A revised version of a bill first introduced in the Senate this past spring would give the President power to disconnect private sector computers from the internet in the event of a "cybersecurity emergency."
The new version would allow the president to "declare a cybersecurity emergency" relating to "non-governmental" computer networks and do what's necessary to respond to the threat. Other sections of the proposal include a federal certification program for "cybersecurity professionals," and a requirement that certain computer systems and networks in the private sector be managed by people who have been awarded that license.
Section 201 of the bill also seems to imply that the government can reserve the right to regulate "critical" private networks, which could include the disclosure of information.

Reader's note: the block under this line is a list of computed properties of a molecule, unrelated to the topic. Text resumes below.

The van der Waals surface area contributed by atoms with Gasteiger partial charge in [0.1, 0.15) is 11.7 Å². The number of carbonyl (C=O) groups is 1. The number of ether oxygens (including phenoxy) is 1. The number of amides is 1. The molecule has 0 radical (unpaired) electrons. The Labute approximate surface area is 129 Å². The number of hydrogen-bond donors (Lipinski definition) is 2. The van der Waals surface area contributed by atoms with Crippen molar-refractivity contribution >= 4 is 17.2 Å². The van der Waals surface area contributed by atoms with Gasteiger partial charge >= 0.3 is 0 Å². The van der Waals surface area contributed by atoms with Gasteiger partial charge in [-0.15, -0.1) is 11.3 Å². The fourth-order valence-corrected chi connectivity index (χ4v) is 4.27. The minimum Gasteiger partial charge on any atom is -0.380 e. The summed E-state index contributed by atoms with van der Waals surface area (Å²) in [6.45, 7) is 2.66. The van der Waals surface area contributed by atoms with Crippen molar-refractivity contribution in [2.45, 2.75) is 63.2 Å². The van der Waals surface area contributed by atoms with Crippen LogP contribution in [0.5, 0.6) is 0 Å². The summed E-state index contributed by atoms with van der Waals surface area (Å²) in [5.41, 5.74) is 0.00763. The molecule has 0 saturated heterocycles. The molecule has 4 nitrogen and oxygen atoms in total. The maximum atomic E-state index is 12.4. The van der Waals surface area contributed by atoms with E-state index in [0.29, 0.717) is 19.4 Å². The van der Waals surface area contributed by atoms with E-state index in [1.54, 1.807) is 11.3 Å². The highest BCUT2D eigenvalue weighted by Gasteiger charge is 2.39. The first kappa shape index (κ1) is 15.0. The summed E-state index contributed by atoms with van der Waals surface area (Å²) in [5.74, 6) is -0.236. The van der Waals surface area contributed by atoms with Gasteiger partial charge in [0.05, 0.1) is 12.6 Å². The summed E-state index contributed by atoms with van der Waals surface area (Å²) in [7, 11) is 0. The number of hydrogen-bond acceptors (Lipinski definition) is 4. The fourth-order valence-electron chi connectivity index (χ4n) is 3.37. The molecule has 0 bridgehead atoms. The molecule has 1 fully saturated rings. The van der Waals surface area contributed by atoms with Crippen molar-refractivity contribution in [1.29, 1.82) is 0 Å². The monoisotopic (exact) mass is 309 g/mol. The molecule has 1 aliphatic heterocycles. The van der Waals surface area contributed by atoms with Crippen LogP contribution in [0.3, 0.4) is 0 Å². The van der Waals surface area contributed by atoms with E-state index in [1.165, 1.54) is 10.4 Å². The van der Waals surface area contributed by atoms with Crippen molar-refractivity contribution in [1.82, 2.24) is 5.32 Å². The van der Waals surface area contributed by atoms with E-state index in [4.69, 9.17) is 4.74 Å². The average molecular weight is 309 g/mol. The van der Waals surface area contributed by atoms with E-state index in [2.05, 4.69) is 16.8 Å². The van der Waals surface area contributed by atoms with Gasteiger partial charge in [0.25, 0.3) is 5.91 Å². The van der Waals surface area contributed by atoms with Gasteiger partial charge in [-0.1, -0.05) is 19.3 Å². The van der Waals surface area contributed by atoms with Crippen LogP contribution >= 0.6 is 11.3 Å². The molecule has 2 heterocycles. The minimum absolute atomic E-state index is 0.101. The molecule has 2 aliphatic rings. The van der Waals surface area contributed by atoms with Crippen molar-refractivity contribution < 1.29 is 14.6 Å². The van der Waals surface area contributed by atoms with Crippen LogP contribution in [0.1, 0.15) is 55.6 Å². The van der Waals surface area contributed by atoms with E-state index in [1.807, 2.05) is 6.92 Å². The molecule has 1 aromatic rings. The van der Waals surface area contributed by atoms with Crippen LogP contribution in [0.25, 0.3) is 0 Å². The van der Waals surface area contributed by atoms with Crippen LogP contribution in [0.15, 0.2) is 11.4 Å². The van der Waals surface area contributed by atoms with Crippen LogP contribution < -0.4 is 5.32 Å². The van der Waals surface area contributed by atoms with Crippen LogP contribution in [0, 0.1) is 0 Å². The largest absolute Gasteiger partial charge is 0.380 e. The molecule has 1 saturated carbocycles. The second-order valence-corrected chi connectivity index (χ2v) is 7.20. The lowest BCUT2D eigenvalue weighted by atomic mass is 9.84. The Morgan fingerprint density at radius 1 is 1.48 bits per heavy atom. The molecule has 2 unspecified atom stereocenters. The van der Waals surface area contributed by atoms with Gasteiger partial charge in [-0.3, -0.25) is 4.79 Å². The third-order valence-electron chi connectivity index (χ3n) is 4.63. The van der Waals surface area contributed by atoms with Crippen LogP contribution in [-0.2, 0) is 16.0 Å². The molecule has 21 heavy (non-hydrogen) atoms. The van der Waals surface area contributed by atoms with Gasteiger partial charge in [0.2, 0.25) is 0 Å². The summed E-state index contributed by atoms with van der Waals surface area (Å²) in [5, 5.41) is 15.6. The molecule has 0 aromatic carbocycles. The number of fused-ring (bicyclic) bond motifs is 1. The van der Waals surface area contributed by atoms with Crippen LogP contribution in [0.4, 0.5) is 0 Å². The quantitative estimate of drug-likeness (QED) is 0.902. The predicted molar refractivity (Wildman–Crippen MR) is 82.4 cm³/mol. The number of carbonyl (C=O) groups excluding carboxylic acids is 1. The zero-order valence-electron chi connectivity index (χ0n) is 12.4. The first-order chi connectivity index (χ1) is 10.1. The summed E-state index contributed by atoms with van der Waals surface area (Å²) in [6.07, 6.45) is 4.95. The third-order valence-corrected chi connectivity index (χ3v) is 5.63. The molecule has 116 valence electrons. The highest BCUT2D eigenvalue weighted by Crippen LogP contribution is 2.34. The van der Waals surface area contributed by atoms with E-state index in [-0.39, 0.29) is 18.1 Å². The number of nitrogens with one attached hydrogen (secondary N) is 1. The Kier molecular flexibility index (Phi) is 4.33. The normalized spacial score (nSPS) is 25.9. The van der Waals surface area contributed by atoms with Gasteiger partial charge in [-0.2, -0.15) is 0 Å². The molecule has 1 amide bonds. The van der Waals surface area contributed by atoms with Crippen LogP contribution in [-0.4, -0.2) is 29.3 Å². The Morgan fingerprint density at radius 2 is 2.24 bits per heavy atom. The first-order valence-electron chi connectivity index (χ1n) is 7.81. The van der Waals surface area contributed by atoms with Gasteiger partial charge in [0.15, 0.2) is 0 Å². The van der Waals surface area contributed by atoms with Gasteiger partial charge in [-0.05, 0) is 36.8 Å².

Probably the most controversial language begins in Section 201, which permits the president to "direct the national response to the cyber threat" if necessary for "the national defense and security." The White House is supposed to engage in "periodic mapping" of private networks deemed to be critical, and those companies "shall share" requested information with the federal government.
Naturally, there has been a lot of debate on both sides of the issue—some are calling the redraft unsettlingly "vague" while others insist that a bill of this nature is essential in order to protect our nation's digital infrastructure. What do you think? Is this crossing the line or should the government have the right to exercise its power over private networks? [CNET]